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Finance giants and green groups ‘extremely concerned’ at reports that UK’s green finance taxonomy will include gas

The Daily Telegraph reported on Friday (13 May) that Business and Energy Secretary Kwasi Kwarteng is “keen” to ensure that North Sea natural gas extraction is classified as ‘environmentally sustainable’ in the forthcoming finance taxonomy.

Chancellor Rishi Sunak stated last October that the Treasury is planning to publish the Taxonomy by the end of 2022. At that point, it was stated that all activities which will be labelled as ‘environmentally sustainable’ would need to “do no harm” in regards to emissions mitigation and climate adaptation.

The report from The Daily Telegraph, including quotes from sources reportedly close to Kwarteng, states that he wants to see natural gas positioned as a transition fuel. The report also alleges that Kwarteng is keen to see nuclear included in the green finance taxonomy.

In the recent Energy Security Strategy, which was broadly criticized by green groups for its missed opportunities on energy efficiency and onshore renewables, there was confirmation that a new licensing round for oil and gas fields will commence this autumn. The Strategy also included a new commitment for the UK to host 24GW of installed nuclear generation capacity by 2050.

The UK Sustainable Investment and Finance Association (UKSIF) has stated that the Government’s reported positioning of natural gas extraction as green is “extremely concerning”. The Association represents more than 270 organisations including banks, financial advisory firms, investors and pension funds. Collectively, these organisations have more than £10trn of assets under management.

As we highlighted last week, the inclusion of natural gas would fundamentally change the taxonomy’s purpose as a science-based tool to define for investors what is ‘green today’, and directly conflict with the UK’s ambitious decarbonisation targets,” said UKSIF’s chief executive James Alexander.

“The UK must learn the right lessons from the EU’s recent experience with its taxonomy, and this means not using the taxonomy as a direct political instrument to drive our energy security policy. If implemented, this move could seriously damage the UK’s leadership position on sustainable finance in the coming years.”

The EU’s taxonomy on sustainable finance was published in February. It covers three categories of activities – those that ‘substantially’ contribute to environmental progress; those that enable other environmentally beneficial transitional activities and those that are transitional.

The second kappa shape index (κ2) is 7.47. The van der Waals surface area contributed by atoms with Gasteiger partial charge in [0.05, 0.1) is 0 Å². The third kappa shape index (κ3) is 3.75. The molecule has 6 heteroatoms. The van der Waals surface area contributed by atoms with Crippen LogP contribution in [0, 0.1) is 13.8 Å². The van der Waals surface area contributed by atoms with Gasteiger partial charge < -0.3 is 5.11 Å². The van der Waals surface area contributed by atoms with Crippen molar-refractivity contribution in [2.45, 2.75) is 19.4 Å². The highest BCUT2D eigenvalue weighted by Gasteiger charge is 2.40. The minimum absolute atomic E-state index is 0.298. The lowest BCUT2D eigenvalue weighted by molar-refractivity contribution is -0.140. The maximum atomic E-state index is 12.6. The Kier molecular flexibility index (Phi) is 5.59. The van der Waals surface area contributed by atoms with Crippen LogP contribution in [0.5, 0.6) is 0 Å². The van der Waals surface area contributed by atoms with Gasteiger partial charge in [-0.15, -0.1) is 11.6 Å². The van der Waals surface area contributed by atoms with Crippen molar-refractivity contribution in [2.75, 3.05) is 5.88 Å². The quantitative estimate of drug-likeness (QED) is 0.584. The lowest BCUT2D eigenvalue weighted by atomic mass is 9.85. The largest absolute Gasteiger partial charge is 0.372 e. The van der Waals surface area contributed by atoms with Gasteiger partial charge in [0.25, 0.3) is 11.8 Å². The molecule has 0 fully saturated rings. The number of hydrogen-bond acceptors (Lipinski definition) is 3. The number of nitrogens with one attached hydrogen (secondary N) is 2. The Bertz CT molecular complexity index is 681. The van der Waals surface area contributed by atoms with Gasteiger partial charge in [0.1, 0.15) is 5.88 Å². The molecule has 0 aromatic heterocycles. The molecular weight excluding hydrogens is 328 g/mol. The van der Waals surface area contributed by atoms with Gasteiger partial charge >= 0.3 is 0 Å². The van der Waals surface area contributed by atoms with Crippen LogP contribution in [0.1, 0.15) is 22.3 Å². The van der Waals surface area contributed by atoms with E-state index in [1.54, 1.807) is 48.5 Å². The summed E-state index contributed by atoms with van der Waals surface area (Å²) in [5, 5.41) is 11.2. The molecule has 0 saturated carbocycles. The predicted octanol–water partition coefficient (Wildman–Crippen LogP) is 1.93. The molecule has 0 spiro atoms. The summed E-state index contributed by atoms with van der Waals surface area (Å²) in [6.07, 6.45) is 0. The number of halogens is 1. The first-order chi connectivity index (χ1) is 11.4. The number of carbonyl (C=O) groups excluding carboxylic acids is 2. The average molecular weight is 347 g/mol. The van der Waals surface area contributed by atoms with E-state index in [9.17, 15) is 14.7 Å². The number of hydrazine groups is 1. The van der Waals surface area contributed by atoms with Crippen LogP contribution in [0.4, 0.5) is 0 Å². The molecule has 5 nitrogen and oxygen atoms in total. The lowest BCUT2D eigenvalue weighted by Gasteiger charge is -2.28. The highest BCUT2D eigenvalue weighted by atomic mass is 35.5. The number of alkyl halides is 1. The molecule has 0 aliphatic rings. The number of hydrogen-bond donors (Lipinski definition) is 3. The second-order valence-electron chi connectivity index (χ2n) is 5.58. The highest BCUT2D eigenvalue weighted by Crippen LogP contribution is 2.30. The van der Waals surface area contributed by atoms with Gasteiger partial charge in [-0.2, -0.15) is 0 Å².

Nuclear power plants and natural gas power plants are classed as transitional in the EU’s taxonomy. Natural gas and oil extraction are included. Many organisations had hoped to see all oil and gas activities branded unsustainable, in support of the bloc’s 2050 climate goals.

“The UK excluding gas from its own green taxonomy is a great opportunity for constructive divergence from EU rules that will improve UK competitiveness in an important area,” said the Oxford Sustainable Finance Group’s director Ben Caldecott.

“We can have a robust, science-based green taxonomy that is adopted worldwide because it is trusted by the market, thereby supporting UK leadership in green finance, or we can end up with something that is irrelevant because it has become debased.”

An often-cited criticism of branding gas ‘green’ is that the International Energy Agency’s (IEA) 2050 net-zero energy systems scenario caps the expansion of future oil and gas extraction pipeline post-2021. Similarly, the most recent UN climate report recommends a major scaling back of the world’s operational and planned fossil fuel extraction and burning.

However, Kwarteng has repeatedly argued that the UK will not be able to meet all of its energy needs with renewables and nuclear for “decades to come” and stated that it would be preferable to use North Sea fossil fuels than to import them from overseas. It bears noting, though, that oil and gas extracted in UK waters do not automatically enter the UK market. Extracted fuels belong to the licence-holders and are sold to the highest bidder.

© Faversham House Ltd 2022 edie news articles may be copied or forwarded for individual use only. No other reproduction or distribution is permitted without prior written consent.

Comments (1)

  1. Richard Phillips says:

    Is the use of the word “taxonomy” a legitimate one in this context.
    Was it not coined for use in biological matters???
    Richard Phillips

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